supporting the efficacy of the Sulcabrush®
have been performed by: Columbia University, University
at Buffalo, Indiana University
Comparative Study of Sulcabrush®
vs. Floss on PI and GI.
Dr. A. Zakarian, Dr. L. M. Steinberg, Dr. F. Odusola and Dr.
I. D. Mandel
Columbia University, School of Dental and Oral Surgery, Department
of Periodontics, New York, NY, USA.
study sought to determine the usefulness of a new interdental
brush in reducing dental plaque accumulation and gingival
inflammation. Thirty adult subjects were followed for three
consecutive 30 day periods. Examinations were conducted at
baseline 30, 60 and 90 days and gingival and plaque indices
were scored. In the first thirty day period 15 subjects used
the Sulcabrush® once
daily and a soft bristle toothbrush as their routine while
the other 15 subjects used unwaxed dental floss once daily
accompanied by routine soft bristle toothbrushing. At the
end of 30 days, all subjects were examined and were asked
to refrain from sulcabrushing and return to their everyday
oral hygiene routine for the next 30 days. On day 60,
subjects crossed over - those who had sulcabrushed now flossed
once daily while those who flossed now sulcabrushed once daily
for the final 30 day period. Day 90, all subjects were examined.
When the use of Sulcabrush® is
compared to floss, it was found that both led to statistically
significant reductions in plaque index, although one is not
more effective than the other. Both Sulcabrush®
and floss led to statistically significant reductions
in gingival index.
However, the Sulcabrush® effect
on gingival index was significantly greater than unwaxed dental
floss. This improvement may be due to the ability of the Sulcabrush®
to get into areas not accessible to dental floss.
from the proceedings of the American Academy of Dental Research
AADR Annual Meeting and Exhibition, March 1992, Boston, Massachusetts
back to top
Comparative Efficacy of Sulcular Oral Hygiene Brush (Sulcabrush®)
and Dental Floss.
M. L. Mather, B.S., O. Shibly, D.D.S., M.S., R.L. Comeau A.A.S.,
R.D.H., M.A. Bessinger, B.S., and R.E. Cohen, D.D.S., M.S.,
SUNY at Buffalo, NY, University at Buffalo, School of Dental
Medicine, Department of Periodontics, Buffalo, NY.
purpose of this split-mouth clinical study was to compare
the efficacy of a sulcular oral hygiene brush (Sulcabrush®)
to dental floss with regard to plaque removal and reduction
of gingival inflammation. Patients selected for this study
(n=33) were at least 21 years of age, with at least 10 teeth
(3 contiguous) on each side. The baseline gingival index (GI;
modified Silness-Loe) and plaque index (PI; modified Quigley
Hein) were 1.5 or greater. The stain index (SI) and Eastman
Interdental Bleeding Index (BI) also were measured at Baseline.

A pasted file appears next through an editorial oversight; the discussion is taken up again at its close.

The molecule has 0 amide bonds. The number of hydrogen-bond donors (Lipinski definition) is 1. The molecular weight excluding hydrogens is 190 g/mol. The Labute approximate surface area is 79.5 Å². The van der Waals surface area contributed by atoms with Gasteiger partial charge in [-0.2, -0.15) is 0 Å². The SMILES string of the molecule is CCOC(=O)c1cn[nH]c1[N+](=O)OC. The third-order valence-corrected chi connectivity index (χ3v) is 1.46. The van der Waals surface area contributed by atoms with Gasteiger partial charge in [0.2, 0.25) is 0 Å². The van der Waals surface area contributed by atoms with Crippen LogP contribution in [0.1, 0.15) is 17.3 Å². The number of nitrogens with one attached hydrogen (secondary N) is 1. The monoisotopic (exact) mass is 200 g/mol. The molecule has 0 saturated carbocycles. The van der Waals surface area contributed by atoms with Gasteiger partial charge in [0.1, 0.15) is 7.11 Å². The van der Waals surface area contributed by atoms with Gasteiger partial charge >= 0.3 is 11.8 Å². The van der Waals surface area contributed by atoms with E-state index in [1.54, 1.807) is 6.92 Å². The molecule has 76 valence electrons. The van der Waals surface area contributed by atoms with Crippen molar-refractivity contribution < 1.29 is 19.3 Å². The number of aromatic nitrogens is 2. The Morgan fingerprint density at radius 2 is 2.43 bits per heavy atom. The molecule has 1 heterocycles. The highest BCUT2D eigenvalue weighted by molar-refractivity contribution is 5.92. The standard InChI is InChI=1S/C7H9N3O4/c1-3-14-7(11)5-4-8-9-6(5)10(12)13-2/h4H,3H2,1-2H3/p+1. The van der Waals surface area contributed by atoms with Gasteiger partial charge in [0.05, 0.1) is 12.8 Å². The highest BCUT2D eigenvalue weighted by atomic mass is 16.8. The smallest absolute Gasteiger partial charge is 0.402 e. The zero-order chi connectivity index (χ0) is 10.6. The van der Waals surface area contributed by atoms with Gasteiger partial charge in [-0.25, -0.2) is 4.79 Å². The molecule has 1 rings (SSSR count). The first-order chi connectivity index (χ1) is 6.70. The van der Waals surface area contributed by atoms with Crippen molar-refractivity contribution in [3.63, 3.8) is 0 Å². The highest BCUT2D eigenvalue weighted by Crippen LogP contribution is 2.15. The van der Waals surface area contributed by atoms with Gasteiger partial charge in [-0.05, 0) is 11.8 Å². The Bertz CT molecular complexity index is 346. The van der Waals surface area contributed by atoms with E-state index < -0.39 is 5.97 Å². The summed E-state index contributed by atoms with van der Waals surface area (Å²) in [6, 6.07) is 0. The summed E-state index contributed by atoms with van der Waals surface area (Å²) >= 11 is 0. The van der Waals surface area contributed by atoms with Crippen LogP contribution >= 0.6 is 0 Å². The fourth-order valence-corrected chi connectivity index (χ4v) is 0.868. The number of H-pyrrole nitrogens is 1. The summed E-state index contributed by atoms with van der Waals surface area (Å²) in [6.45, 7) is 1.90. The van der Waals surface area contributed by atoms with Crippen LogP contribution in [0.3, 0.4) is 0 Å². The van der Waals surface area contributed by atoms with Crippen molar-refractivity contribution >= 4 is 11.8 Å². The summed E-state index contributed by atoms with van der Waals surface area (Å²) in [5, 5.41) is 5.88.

Written instructions and extensive clinical home care demonstrations
were provided to all subjects for all oral hygiene procedures.
Patients then performed home care twice daily using a soft
toothbrush. This procedure was followed, once daily in the
evening, by use of floss in 1 maxillary and 1 mandibular quadrant,
and the use of the Sulcular brush around the remaining teeth.
Compliance was assessed by patient diaries. GI, PI, BI and
SI were measured on both the sulcular brush and dental floss
sides. In addition, anterior/posterior and interproximal/facial-lingual
measurements were analyzed by analysis of variance and paired
t-tests. We found that the sulcular brush was significantly
more effective in reducing plaque in molar sites than dental
floss (P<.05). In addition, the sulcular brush was as effective
as dental floss in reducing plaque (P<.003), gingival bleeding
(P<.0001), and gingival inflammation (P<.004) in all
other areas examined. Collectively, these data suggest that
the sulcular brush may be a useful addition to patients
home care regimen. This study was supported in part by a grant
from Sulcabrush® Inc.
at the American Academy of Periodontology, Research Forum,
back to top
A Clinical Evaluation of the Sulcabrush®
E. B. Hancock, DDS, MSD, C. M. Brown, DDS, MSD, and T. J.
Wolfe, DDS, MSD.
Indiana University, School of Dentistry, Department of Periodontics,
Indianapolis, Indiana, USA.
purpose of this study was to compare the effectiveness of
a unituft brush in combination with a conventional brush for
plaque removal and maintenance of gingival health. Thirty
patients presenting for routine dental care were examined
and scored for plaque deposits and gingival inflammation.
All subjects received a dental prophylaxis consisting of removal
of all supragingival and subgingival deposits and polishing
of the clinical crowns. Subjects were subsequently evaluated
at 1 week, 6 weeks, and 12 weeks. The addition of a unituft
brush to the patients' regimen of oral hygiene procedures
resulted in significant reductions at 12 weeks in both plaque_scores
(P<.05) and gingival inflammation (P<.01) when compared
to the use of the conventional brush alone.
from Clinical Preventive Dentistry, January 1991.
back to top